It’s a not too uncommon scenario for the ccTLDs of developed countries. Growth has stagnated or declined and total registrations among some is starting to decline as markets mature and even reach a level of saturation. Germany’s .de is one, and during 2018 registrations in the ccTLD that was the world’s largest for many years declined, albeit slightly, for the first time since it was launched in 1986.
At the end of 2018 there were 16,204,745 .de domain names, with approximately 15 million registered in Germany according to the annual regional domain statistics published by DENIC. The remaining 1.2 million, or 7.6% of all .de domains, were registered in pretty much every country around the world, and non-German registrations grew 3.4%. .de domains are particularly popular in the United States, accounting for over a quarter (27%) of all registrations outside Germany, the Netherlands (10%) and the Russian Federation (7%). Germany’s European neighbours Switzerland, Austria and further afield Great Britain, and also the United Arab Emirates, each account for 6% of all non-German registrations.
Inside Germany, registrations declined 0.9%. Germany’s country code top level domain is the third largest ccTLD behind .cn (China) with 22.7 million registrations and .tk, the ccTLD for the Pacific nation of Tokelau which largely gives away it’s 21.5 million domains for free, according to Verisign’s Domain Name Industry Brief.
If it could be averaged out, DENIC calculated that 180 of every 1,000 German citizens had a .de domain at the end of 2018, making Germany fourth in the world after the Netherlands, Switzerland and Denmark when it comes to per capita registrations.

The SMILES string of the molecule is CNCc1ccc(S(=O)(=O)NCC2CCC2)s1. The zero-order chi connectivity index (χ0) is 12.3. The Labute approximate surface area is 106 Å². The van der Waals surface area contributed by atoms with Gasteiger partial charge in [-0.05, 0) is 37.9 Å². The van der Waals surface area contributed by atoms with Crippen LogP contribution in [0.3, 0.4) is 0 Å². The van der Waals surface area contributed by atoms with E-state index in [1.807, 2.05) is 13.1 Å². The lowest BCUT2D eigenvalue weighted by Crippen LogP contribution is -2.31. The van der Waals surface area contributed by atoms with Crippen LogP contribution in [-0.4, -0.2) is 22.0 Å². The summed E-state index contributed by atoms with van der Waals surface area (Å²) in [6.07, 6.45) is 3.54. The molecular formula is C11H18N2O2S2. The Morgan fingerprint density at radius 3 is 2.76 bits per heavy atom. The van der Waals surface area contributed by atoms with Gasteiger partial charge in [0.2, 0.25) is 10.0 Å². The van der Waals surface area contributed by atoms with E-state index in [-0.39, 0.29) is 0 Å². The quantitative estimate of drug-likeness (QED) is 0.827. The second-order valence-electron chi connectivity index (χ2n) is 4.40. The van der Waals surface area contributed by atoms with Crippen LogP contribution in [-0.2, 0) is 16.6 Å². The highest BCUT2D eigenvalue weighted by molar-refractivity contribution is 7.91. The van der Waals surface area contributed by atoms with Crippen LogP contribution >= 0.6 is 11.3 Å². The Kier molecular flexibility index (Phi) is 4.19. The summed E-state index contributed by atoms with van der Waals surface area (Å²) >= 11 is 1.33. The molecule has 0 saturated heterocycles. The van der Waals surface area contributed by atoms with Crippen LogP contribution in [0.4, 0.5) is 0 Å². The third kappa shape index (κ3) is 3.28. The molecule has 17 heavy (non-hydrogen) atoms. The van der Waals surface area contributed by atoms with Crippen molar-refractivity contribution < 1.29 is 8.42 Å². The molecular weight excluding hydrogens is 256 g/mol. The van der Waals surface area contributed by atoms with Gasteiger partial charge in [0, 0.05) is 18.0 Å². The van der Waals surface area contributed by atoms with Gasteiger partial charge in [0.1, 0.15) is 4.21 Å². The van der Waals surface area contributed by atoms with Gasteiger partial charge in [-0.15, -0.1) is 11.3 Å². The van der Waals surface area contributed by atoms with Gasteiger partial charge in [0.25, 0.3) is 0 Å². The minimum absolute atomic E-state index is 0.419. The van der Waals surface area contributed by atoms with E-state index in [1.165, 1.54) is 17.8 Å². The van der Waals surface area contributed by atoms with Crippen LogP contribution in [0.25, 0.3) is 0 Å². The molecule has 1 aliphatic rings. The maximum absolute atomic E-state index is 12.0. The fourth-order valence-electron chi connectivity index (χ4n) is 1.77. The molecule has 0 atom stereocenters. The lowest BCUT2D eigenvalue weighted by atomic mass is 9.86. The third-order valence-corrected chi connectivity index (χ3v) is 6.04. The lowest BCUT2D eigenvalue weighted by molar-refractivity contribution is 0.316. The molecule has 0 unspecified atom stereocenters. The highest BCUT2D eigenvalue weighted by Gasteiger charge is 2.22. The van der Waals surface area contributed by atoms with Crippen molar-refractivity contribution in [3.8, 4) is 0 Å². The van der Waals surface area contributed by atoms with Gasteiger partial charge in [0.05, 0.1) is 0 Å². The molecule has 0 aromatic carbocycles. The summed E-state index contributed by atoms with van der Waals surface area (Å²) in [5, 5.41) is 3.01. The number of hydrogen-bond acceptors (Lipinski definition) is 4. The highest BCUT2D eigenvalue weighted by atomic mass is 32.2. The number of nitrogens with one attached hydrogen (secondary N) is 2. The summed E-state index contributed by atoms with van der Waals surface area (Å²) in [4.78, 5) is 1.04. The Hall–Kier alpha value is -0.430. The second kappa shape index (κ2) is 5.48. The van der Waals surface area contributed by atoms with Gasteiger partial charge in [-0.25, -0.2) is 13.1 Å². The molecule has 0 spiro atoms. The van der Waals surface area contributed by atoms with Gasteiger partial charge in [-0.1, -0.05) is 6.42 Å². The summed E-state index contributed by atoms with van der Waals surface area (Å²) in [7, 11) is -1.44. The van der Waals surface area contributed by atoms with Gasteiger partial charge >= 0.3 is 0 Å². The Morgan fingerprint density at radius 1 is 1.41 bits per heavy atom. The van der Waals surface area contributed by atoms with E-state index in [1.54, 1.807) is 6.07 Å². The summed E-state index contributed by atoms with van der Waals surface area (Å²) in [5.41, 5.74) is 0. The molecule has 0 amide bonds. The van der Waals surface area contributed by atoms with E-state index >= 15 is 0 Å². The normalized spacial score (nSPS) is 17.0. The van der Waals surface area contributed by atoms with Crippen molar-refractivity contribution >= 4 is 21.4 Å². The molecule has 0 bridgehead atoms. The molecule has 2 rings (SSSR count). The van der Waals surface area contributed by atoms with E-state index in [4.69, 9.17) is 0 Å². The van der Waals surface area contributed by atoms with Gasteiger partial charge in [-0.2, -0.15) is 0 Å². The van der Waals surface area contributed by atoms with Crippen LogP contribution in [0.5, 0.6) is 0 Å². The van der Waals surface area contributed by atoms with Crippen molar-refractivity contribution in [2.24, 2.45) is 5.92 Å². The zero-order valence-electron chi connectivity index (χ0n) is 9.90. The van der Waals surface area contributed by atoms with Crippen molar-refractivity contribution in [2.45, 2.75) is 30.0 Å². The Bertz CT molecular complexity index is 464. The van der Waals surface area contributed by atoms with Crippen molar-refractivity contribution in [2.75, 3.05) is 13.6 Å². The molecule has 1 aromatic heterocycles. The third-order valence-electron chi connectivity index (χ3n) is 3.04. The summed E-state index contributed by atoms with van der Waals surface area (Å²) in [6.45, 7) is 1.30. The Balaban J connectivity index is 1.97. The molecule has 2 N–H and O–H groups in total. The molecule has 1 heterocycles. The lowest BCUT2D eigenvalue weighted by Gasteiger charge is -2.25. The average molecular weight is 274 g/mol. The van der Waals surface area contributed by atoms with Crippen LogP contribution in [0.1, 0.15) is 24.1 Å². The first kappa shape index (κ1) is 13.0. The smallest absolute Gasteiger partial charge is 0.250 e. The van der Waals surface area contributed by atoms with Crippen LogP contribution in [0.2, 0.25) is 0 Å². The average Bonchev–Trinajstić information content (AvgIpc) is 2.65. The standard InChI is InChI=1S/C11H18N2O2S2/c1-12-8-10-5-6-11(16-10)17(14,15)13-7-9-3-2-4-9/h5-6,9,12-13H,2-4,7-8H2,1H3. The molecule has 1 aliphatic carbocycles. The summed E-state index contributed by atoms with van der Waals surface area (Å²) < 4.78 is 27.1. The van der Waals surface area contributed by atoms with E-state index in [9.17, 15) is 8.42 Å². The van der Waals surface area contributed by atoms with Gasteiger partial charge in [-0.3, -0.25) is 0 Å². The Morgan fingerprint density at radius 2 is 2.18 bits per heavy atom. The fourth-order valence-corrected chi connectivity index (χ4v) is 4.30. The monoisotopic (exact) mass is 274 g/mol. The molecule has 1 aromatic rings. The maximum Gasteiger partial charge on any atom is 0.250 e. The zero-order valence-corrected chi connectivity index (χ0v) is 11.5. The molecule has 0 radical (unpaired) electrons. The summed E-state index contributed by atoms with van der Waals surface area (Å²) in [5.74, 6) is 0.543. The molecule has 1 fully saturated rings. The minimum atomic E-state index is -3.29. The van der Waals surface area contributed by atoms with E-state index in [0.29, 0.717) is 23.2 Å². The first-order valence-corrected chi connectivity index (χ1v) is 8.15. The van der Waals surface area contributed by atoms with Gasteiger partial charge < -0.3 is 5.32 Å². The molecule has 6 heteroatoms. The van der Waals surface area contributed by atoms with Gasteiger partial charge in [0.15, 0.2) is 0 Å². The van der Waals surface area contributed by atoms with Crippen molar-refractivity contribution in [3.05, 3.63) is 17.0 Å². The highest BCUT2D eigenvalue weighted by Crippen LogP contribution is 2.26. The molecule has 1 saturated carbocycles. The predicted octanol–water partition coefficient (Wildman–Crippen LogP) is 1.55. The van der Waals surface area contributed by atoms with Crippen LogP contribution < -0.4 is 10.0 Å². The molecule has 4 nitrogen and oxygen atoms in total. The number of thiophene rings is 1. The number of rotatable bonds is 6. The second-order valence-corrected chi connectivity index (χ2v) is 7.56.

But there were large variations with cities, and in particular large cities, continuing to show a high domain density, while domain penetration in rural areas often remains below the average values. On a per capita basis, Osnabruck comes first again with 1,509 .de domains per 1,000 inhabitants, far ahead of the other two top runners in the city league, Munich (426) and Bonn (388). The city with the most domain names was Berlin with 1,006,388 .de domains, while Munich (623,494) and Hamburg (577,127) followed.
At a state level, the number of domains per capita was similar to 2018. The state of Hamburg – comprising the city of Hamburg and its wider outskirts – had 315 domains per 1,000 inhabitants maintains its uncontested leading position and stays far ahead of Berlin (282) and the state of Bavaria with its vast lands (205). As in the preceding year, the state of Saxony-Anhalt (82) brings up the rear after the states of Mecklenburg-Vorpommern and Thuringia with 106 and 108 domains per 1,000 inhabitants respectively.
Detailed statistics on .de registrations are available on the DENIC website here.